|Blinds||25,000 / 50,000|
Players are on a 20-minute break.
Dylan Wilkerson raised to 56,000 in middle position, a pot-sized raise. Jonathan Depa reraised in the cutoff to put Wilkerson all in for 124,000, and he called.
The community came , giving Wilkerson's a wheel for a scoop.
Nothing notable has happened so far, as there have been some chops and some raise-and-takes, but we'll be sure to post as soon as there's a development here at Event #54.
After a big score finishing second at the 2007 PokerStars European Poker Tour Main Event in London, Florian Langmann of Hamburg, Germany soon became a fixture on the tournament poker circuit all across Europe. He even crossed the pond a few times, too, booking eight cashes lifetime at the World Series of Poker.
But as the years wore on, the deep runs were suddenly few and far between and Langmann quickly tired of all the variance. In fact, for a time he all but gave up tournament poker and certainly changed his attitude towards the game.
Langmann now credits that attitude change with his successful run here in Event #54: $3,000 Pot-Limit Omaha Hi-Low, where he found himself the overwhelming chip leader as the final nine began play.
PokerNews stopped to talk with Langmann about his past, present and immediate future on the break for this latest Final Table Interview.
PokerNews: You've had a number of cashes here, but this is your first WSOP final table. Is it an exciting moment for you?
Well, the good thing is I don't take tournament poker very seriously anymore. A few years ago I would have, but it's a lot easier if you are not afraid to gamble. I'm not afraid to bust here and I think it's much better to have that mindset. And it's pretty fun when you run good.
PokerNews: There's clearly a break in your tournament cashes history the last few years. Did you give up on tournament poker for the most part?
I played a lot of tournaments up until 2009 and then I stopped and now I just play a few.
PokerNews: Any specific reason why?
It didn't pay off. I had a big win in 2007 and then I kind of had a bad streak and I thought about it and there's really too much variance. I definitely don't like no-limit hold'em tournaments anymore and there aren't a lot of pot-limit Omaha tournaments. If there were a lot of $5K PLO tournaments, I might play more.
PokerNews: Would you still consider yourself a professional poker player?
I don't know. I'm either a professional player or I don't have an occupation.
PokerNews: What's your plan going forward here with a healthy chip lead?
I'll try to win it.
PokerNews: But will you be aggressive or just let the game come to you?
You can't be too aggressive in this game. If you have a sh***y hand you have to fold. I guess I'm going to be the guy that's least afraid to gamble and that's worked out so far for me. I guess it's also good that people are a bit afraid of you when you don't mind to gamble and I don't, because in this game, you're not ever that far ahead or behind.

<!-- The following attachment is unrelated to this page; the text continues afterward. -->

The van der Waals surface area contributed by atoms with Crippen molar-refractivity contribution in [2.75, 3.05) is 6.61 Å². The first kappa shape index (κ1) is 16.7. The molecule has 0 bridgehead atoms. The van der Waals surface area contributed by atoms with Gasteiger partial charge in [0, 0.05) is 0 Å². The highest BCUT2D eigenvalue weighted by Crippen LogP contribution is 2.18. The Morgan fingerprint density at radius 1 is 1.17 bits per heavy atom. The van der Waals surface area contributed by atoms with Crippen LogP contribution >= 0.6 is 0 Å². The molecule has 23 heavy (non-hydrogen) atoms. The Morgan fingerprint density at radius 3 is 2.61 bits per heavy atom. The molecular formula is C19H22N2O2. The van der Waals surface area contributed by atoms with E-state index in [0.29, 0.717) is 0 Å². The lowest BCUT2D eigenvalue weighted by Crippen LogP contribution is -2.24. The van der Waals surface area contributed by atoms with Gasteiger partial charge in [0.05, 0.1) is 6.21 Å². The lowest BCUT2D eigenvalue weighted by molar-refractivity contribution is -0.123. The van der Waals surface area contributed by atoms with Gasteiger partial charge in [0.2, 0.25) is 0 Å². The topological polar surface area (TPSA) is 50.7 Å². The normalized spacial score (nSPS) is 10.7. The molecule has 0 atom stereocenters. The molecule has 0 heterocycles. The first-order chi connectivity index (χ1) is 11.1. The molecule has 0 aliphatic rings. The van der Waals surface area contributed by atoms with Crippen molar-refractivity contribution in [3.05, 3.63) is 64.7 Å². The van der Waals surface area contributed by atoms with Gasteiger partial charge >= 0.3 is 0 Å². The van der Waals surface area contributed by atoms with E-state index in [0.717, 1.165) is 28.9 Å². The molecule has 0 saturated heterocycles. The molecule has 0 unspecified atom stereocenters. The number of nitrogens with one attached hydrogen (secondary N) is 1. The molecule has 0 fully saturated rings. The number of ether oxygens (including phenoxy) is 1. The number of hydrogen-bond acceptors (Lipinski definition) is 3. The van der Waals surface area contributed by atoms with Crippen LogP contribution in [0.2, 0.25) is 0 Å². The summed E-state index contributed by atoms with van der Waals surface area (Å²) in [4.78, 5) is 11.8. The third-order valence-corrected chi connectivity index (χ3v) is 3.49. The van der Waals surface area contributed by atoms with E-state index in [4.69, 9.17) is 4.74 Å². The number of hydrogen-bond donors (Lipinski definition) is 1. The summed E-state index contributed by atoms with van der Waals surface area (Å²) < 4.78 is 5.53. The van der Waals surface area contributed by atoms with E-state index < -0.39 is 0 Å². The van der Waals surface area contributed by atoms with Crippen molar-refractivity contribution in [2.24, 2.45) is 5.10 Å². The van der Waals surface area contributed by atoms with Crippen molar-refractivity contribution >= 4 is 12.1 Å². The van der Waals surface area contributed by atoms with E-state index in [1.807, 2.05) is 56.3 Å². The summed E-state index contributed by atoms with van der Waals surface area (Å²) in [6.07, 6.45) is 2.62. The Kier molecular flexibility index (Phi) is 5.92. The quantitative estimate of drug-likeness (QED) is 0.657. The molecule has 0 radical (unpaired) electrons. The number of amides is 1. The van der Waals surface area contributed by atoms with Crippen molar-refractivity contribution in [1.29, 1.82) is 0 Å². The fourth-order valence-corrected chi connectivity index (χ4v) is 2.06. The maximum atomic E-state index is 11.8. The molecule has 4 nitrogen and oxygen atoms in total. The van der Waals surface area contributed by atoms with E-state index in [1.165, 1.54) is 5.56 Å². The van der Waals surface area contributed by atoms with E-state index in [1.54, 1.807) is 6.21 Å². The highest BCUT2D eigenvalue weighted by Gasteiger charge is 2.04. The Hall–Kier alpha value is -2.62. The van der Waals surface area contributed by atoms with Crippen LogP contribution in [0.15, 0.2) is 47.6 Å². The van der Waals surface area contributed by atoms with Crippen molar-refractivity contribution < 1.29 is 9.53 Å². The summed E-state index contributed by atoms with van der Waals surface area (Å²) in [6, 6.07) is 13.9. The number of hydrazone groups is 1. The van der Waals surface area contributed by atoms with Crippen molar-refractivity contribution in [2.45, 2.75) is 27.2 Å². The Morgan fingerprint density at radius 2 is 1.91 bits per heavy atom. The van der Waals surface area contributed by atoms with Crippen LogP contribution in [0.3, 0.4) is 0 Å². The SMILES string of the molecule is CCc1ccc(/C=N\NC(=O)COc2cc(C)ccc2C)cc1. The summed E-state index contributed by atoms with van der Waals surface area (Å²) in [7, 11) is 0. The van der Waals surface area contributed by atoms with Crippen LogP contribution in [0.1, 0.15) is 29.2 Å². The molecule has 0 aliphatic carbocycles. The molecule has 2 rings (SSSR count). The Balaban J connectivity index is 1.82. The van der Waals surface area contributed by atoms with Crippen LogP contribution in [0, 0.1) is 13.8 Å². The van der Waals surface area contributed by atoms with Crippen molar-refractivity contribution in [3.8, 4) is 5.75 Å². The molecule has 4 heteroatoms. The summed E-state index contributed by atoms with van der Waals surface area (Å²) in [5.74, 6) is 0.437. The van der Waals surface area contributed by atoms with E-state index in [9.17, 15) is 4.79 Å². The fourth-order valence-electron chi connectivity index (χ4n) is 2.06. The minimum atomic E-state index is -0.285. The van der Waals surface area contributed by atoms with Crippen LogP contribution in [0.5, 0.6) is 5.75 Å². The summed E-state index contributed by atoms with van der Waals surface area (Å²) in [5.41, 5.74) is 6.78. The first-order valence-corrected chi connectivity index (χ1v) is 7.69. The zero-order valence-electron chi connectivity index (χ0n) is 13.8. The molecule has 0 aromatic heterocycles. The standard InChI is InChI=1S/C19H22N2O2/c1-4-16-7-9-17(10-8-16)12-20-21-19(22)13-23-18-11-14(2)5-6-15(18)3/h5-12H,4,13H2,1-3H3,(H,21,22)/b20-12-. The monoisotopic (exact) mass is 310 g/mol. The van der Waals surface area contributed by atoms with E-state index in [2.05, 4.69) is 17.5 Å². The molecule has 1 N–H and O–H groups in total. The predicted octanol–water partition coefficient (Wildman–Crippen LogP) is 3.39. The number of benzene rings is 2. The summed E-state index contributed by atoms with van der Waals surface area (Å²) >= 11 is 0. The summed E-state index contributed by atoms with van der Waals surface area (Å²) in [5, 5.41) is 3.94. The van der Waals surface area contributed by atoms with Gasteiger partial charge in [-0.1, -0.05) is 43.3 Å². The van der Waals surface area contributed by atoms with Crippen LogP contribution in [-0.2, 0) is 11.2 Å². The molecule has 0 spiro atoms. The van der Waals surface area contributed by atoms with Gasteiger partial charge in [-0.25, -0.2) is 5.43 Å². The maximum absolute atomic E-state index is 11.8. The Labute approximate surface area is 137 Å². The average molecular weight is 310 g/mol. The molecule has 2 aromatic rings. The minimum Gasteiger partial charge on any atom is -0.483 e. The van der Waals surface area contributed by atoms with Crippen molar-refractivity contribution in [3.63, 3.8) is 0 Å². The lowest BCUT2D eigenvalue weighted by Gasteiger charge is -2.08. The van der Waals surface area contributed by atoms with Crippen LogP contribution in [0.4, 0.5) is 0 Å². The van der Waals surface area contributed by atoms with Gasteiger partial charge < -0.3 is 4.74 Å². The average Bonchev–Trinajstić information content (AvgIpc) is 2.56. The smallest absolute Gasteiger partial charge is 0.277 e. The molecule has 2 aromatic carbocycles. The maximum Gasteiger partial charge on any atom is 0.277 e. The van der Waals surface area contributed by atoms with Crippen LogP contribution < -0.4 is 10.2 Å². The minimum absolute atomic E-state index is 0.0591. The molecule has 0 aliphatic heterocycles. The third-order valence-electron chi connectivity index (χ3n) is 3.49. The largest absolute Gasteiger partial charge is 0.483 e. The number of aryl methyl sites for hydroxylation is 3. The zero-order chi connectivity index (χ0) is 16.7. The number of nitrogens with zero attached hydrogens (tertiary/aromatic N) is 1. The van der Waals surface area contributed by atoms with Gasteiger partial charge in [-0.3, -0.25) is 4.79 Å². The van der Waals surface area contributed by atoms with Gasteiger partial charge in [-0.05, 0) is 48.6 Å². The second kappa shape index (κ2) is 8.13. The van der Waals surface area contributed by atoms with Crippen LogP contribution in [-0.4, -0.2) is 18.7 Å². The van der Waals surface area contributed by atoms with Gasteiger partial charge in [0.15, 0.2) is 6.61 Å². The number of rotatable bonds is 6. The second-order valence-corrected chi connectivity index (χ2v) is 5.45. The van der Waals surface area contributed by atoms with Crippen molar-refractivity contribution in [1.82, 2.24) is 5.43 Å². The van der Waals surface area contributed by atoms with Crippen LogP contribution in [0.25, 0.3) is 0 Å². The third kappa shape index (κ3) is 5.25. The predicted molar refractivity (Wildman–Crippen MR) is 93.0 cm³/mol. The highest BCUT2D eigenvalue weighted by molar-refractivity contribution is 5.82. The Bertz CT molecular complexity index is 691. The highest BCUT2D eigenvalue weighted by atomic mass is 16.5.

That's why people don't three-bet that much in this game. There's only a few hands you can do it with and then people will know you have it. And if you don't have it, you're always afraid that they might. There's way more post-flop play and that's what I enjoy.
PokerNews: Your attitude towards tournament poker might have changed, but now that you're this close, as a poker player, do you really want to win one of these WSOP bracelets?
I would be really happy to win one, yes. But for me, it's much nicer if I don't care that much about it. If I get second place here, I'd be happy with the money and that's it.
It's not like I have to have a bracelet, because I know you have to have a lot of luck to get one. Now I have a shot, so I guess I'll try my best.
The tournament has resumed with 44 minutes left in Level 22.
Players are on break for the next 10 minutes.
Florian Langmann raised to 35,000 from middle position, and Toby Hausen defended his big blind. Hausen check-shipped on his fellow German on the flop, and Langmann obliged.
Hausen was in excellent shape with top two and the nut low draw, but a grim turn arrived: giving Langmann a lock for the high end. Hausen's only hope was a low card to chop, and a baby did hit but it paired him with the .
On a flop, Ted Lawson bet 35,000 from a middle position and Woody Deck check-raised to pot from the small blind. Lawson moved in for 314,000, and Deck called.
Lawson had flopped a boat, and he needed to fade Deck pairing on of his other cards. A turn gave Deck a nut low, and a river gave him sixes full for high, scooping Lawson and sending him out of the tournament.